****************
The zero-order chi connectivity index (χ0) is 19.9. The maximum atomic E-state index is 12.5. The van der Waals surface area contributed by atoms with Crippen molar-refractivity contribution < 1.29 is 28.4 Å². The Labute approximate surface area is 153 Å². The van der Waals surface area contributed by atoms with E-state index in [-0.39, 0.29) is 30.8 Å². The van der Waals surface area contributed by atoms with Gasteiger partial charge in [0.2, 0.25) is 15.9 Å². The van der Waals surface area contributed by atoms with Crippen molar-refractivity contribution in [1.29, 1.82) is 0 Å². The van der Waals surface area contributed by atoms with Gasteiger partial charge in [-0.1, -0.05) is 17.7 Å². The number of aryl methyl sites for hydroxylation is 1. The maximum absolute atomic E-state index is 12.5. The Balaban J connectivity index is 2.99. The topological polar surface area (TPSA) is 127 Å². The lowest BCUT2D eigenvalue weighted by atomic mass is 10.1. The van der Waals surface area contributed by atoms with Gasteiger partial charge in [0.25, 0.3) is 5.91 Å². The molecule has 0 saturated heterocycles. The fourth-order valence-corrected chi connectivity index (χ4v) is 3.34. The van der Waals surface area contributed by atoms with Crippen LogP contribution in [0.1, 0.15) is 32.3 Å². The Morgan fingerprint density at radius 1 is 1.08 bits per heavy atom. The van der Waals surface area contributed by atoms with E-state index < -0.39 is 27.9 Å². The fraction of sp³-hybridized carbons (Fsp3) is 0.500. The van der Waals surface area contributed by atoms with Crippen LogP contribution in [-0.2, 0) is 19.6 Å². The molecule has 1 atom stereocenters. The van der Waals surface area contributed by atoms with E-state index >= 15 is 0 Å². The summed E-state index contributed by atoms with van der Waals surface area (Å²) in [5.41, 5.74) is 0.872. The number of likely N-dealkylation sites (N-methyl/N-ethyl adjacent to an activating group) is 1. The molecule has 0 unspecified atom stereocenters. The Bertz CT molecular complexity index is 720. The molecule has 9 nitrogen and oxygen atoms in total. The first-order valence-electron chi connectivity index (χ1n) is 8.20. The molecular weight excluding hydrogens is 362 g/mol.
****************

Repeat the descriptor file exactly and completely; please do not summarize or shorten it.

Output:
The zero-order chi connectivity index (χ0) is 19.9. The maximum atomic E-state index is 12.5. The van der Waals surface area contributed by atoms with Crippen molar-refractivity contribution < 1.29 is 28.4 Å². The Labute approximate surface area is 153 Å². The van der Waals surface area contributed by atoms with E-state index in [-0.39, 0.29) is 30.8 Å². The van der Waals surface area contributed by atoms with Gasteiger partial charge in [0.2, 0.25) is 15.9 Å². The van der Waals surface area contributed by atoms with Crippen molar-refractivity contribution in [1.29, 1.82) is 0 Å². The van der Waals surface area contributed by atoms with Gasteiger partial charge in [-0.1, -0.05) is 17.7 Å². The number of aryl methyl sites for hydroxylation is 1. The maximum absolute atomic E-state index is 12.5. The Balaban J connectivity index is 2.99. The topological polar surface area (TPSA) is 127 Å². The lowest BCUT2D eigenvalue weighted by atomic mass is 10.1. The van der Waals surface area contributed by atoms with Gasteiger partial charge in [0.25, 0.3) is 5.91 Å². The molecule has 0 saturated heterocycles. The fourth-order valence-corrected chi connectivity index (χ4v) is 3.34. The van der Waals surface area contributed by atoms with Crippen LogP contribution in [0.1, 0.15) is 32.3 Å². The Morgan fingerprint density at radius 1 is 1.08 bits per heavy atom. The van der Waals surface area contributed by atoms with E-state index < -0.39 is 27.9 Å². The fraction of sp³-hybridized carbons (Fsp3) is 0.500. The van der Waals surface area contributed by atoms with Crippen LogP contribution in [-0.2, 0) is 19.6 Å². The molecule has 1 atom stereocenters. The van der Waals surface area contributed by atoms with E-state index >= 15 is 0 Å². The summed E-state index contributed by atoms with van der Waals surface area (Å²) in [5.41, 5.74) is 0.872. The number of likely N-dealkylation sites (N-methyl/N-ethyl adjacent to an activating group) is 1. The molecule has 0 unspecified atom stereocenters. The Bertz CT molecular complexity index is 720. The molecule has 9 nitrogen and oxygen atoms in total. The first-order valence-electron chi connectivity index (χ1n) is 8.20. The molecular weight excluding hydrogens is 362 g/mol.